The Liberal Arts and Time’s Arrow

“Liberal Arts Education” as a concept is unfortunately dominated by its own legacy.

When most of us think about the liberal arts our thoughts tend to look backwards.  Some of us fondly recall our own liberal arts educations and the value we perceive it to have had for us.  Or we think about what we’ve been teaching for years and years.  Or we hearken back to the invention of the modern liberal arts in the late nineteenth century or to the classical liberal arts of the middle ages.

If you listen carefully, you can almost hear us thinking, “If it was good enough then, it’s good enough now…”

But it’s easy to miss something important.  To understand what a liberal arts education is we should not simply look at the lists in the course catalogs of bygone eras.  Instead we should look functionally at how those lists fit into their time.  Generically, what the liberal arts are is a collection of intellectual disciplines that are appropriate to the training of generalists in their time, of subjects, the mastery of which provides a foundation, a launching platform, for the leaders of an age.

I think that, often, both those who feel an imperative to discard the liberal arts and those who feel the imperative to preserve them come at the question with the wrong idea.

A higher education system that well serves the society that supports it will have a diverse array of parts. Some parts need to be tuned to producing experts at delivering current practice in the professions. Some parts need to be highly specialized, training people to be experts at producing the things of today and solving immediate problems to create the things of tomorrow. And some parts need to prepare people to solve the problems we don’t yet know that we have. And we need to train people who can move back and forth among the various experts, who can consolidate their work into emergent solutions for emerging problems. And we need people who have broad capacities to examine and understand the very system in which all the above perform. And some parts of it train people broadly prior to their becoming one of those specialists so that the narrowness of their training does not become a liability.

The mistake that the discarders make is to see the importance of the practically trained and the expertly trained as telling us that we do not need the more generally trained.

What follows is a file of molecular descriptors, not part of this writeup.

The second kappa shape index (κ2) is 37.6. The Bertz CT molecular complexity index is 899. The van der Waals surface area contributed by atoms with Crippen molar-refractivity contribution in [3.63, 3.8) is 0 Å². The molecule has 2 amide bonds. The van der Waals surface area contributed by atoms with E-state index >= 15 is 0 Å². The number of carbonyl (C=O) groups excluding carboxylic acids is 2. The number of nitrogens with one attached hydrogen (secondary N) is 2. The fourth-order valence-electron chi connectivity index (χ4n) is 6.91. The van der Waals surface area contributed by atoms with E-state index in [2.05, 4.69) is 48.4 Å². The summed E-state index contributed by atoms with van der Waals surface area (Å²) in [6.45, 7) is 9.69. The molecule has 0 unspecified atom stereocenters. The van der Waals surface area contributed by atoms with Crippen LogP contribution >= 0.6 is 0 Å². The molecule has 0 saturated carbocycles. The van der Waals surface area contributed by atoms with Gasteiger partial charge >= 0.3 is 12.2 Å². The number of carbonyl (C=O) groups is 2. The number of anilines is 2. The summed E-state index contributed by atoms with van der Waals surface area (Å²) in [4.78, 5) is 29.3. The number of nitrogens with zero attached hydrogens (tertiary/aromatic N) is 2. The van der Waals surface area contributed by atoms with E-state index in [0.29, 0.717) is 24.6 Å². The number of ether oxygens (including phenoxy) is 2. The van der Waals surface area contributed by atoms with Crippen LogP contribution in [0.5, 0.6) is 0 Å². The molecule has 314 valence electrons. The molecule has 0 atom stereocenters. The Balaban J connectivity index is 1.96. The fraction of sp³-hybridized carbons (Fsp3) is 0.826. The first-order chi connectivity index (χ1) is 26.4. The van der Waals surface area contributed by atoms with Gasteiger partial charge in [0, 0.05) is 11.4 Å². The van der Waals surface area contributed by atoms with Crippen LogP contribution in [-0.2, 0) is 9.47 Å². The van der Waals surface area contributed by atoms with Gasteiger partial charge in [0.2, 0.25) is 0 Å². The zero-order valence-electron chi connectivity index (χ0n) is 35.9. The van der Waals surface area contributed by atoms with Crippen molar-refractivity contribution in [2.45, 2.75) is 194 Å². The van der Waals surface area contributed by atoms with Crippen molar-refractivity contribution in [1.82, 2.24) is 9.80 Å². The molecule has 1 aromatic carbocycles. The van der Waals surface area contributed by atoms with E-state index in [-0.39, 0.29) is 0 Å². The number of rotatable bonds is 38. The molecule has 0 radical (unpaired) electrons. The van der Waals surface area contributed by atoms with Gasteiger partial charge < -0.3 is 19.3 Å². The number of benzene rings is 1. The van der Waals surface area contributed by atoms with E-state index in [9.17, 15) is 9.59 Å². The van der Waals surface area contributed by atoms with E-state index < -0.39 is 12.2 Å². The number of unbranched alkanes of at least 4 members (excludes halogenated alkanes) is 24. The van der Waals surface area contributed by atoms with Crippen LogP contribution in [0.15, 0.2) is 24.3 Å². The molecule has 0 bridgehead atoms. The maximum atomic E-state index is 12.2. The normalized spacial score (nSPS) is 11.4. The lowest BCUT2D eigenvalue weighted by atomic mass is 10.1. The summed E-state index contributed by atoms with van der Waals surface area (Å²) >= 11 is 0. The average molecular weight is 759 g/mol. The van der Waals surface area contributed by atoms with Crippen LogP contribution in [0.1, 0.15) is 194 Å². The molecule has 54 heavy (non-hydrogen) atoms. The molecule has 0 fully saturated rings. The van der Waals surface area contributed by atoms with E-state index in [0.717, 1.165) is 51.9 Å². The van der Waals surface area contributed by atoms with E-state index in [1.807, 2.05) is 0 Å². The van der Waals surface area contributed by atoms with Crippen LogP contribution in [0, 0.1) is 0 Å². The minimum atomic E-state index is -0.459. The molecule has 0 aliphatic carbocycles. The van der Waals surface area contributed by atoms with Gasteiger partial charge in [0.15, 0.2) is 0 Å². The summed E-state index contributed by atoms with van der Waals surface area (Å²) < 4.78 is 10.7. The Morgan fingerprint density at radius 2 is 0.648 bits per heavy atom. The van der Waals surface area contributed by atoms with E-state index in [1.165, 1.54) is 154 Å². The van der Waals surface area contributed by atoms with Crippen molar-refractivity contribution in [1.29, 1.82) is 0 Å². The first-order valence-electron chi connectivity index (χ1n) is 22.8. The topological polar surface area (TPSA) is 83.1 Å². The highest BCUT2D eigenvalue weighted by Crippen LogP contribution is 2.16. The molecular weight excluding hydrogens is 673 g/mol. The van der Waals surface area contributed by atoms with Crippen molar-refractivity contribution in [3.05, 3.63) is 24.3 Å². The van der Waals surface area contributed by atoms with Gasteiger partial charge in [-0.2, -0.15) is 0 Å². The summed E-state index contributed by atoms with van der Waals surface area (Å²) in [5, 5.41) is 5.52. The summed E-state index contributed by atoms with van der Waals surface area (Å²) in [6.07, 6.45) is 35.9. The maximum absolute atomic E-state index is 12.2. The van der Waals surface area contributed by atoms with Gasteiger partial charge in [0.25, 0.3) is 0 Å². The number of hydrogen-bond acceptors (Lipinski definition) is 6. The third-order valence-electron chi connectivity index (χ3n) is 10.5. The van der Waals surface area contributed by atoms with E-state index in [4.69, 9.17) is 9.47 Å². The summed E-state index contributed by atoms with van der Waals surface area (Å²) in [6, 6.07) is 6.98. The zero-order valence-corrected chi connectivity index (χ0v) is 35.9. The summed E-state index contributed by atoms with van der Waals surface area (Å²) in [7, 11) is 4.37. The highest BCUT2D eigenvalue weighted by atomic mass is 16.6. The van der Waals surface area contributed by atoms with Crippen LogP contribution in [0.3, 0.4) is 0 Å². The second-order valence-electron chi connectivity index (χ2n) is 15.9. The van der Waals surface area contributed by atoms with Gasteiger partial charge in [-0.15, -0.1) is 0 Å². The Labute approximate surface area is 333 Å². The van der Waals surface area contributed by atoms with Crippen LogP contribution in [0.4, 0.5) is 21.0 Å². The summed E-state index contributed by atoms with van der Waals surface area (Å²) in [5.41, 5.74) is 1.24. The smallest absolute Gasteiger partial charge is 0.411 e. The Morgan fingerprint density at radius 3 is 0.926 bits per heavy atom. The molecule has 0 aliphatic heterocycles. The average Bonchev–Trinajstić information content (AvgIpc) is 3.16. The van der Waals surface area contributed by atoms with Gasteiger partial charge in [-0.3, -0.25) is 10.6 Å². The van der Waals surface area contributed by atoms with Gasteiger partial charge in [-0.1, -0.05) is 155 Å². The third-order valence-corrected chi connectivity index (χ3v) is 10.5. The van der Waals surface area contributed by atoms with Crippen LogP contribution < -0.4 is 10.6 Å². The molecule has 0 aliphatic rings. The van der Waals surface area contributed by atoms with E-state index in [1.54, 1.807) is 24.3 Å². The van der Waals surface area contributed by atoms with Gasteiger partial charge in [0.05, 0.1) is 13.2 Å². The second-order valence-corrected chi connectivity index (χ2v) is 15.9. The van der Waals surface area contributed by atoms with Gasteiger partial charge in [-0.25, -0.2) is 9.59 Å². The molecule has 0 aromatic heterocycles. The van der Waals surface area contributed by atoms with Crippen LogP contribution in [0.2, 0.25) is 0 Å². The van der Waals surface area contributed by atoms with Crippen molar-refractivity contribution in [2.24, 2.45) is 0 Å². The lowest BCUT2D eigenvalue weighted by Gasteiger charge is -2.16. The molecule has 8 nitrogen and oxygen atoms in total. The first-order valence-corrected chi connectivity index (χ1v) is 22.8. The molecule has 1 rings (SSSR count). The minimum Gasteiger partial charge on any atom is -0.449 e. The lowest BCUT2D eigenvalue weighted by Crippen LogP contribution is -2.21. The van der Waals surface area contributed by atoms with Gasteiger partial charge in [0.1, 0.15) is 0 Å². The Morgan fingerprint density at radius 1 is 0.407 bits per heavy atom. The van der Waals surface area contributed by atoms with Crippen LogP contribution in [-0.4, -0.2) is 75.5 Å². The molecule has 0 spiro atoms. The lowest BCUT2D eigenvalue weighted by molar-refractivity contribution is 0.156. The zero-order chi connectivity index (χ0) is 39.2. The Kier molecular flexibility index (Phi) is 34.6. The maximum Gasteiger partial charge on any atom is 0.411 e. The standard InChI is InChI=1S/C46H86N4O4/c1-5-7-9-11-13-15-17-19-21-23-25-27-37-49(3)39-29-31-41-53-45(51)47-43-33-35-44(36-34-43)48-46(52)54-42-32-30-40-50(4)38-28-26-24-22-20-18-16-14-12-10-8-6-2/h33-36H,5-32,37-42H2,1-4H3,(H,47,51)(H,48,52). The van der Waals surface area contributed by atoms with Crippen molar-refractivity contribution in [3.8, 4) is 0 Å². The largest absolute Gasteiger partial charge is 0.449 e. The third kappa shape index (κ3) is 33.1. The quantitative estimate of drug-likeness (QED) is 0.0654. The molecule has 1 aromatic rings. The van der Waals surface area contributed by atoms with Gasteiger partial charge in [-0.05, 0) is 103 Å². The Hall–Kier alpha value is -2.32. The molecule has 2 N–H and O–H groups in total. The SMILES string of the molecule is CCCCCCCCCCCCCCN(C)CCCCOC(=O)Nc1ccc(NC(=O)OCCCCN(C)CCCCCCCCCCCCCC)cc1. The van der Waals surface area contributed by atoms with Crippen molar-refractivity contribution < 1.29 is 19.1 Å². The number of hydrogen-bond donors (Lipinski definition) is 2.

The mistake of the defenders is to think that yesterday will always tell us how to train those generalists of tomorrow.

Our challenge as educators is to look forward to figure out what the liberal arts for the 21st century should look like. It’s not an easy task, to be sure. But the first right step to take is to be sure we are facing in the correct direction.

One comment

  1. Well said. To briefly defend the defenders, I think that rather than saying that yesterday's liberal arts will be best for the generalists of tomorrow, some of us are saying that disciplinary thinking and expertise has a structure that reflects our current knowledge. We try to do is structure the majors to best give students a solid basis in what knowledge we currently have. This is of course based on “yesterday,” but as far as science goes, yesterday is all we got. I guess you want the yesterday to be as close to today as possible, but that matters in some courses more than others. Of course, we could all try to be more current, but much of the content in research methods and statistics courses are pretty timeless, as far as I am concerned. Of course, I try to bring in modern examples, but the concepts themselves are fairly old. I probably spend more time thinking about what is pedagogically appropriate for general psychology, or research methods and statistics, than what is appropriate for the 21st century, and I think that is actually the way it should be.

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